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Mother's regret at not staying with autistic son after overdose, inquest hears

PUBLISHED: 16:46 13 September 2019 | UPDATED: 17:04 13 September 2019

Tyla Cook, 16, died in November 2017. Picture: Tyla Cook's family

Tyla Cook, 16, died in November 2017. Picture: Tyla Cook's family

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A mother whose son died after an overdose has described her regret after she left him in the hands of health professionals who 'did not know him well'.

The Queen Elizabeth Hospital in King's Lynn pictured in 2018. Picture: Ian BurtThe Queen Elizabeth Hospital in King's Lynn pictured in 2018. Picture: Ian Burt

Tyla Cook, 16, who struggled with gender identity and mental health issues, died at the Queen Elizabeth Hospital (QEH) in King's Lynn on November 15, 2017, six days after being admitted to hospital.

During a five-day inquest, held this week at Norfolk Coroners Court in Norwich, Mr Cook's mother, Stacy Drake, described her frustration after not being able to help her son to calm down after he refused to leave an ambulance.

She told the court that due to the teen's autism she was used to not getting communicative replies and being able to read his body language.

When staff at Thurlow House in King's Lynn first discovered Tyla had overdosed, Ms Drake went in to talk to her son.

She explained that he needed to go to the hospital for treatment but she did not get a response. Dr Lauren Coates told the court that Ms Drake's presence had made Mr Cook more agitated.

Ms Drake said: "Tyla didn't verbalise many things so I learnt to read his body language.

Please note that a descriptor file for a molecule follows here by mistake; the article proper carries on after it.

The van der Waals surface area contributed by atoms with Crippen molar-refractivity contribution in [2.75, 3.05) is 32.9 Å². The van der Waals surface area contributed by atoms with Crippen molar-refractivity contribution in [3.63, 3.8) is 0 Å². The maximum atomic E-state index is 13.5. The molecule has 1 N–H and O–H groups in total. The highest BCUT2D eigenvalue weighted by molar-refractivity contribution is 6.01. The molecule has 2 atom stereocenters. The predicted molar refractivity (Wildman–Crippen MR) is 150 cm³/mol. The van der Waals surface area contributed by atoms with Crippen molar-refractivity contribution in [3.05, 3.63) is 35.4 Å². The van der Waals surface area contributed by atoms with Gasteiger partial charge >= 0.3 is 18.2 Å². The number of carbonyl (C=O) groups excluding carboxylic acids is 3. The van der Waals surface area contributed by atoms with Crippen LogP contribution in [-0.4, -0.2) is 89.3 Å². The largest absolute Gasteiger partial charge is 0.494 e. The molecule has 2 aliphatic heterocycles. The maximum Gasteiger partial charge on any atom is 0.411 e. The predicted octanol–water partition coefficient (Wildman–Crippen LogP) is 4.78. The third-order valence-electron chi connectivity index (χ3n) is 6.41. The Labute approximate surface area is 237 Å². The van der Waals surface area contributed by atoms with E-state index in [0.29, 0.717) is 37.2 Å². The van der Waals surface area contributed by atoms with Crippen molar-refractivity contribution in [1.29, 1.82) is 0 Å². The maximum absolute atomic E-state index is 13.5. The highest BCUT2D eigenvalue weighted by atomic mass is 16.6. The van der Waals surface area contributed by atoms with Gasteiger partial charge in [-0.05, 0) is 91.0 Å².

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"I knew the way he would show emotion and he grimaced on the word 'hospital'. His agitation changed when he knew he'd be going to the hospital."

She added: "I made an unwise choice to leave that room and leave it in professional hands of Annabella Hudson and Dr Coates, who didn't know my son well."

When the ambulance arrived at the QEH nurse Alexandria Webster was told by care provider Mrs Hudson that Ms Drake was "passive aggressive".

Ms Webster, a children's disability liaison nurse, told the court that she took the advice as Mrs Hudson was a professional and did not involve Ms Drake who was in A and E.

She said: "It could have helped a little but I felt the Mrs Hudson and Dr Coates understood dealing with autism, I know now that was not the case.

"Parents are the expert for their children no matter if they have autism or not."

Ms Drake was not updated on the condition of her son until he had been placed in a coma.

He died six days later after he deteriorated and suffered a cardiac arrest.

The inquest continues.

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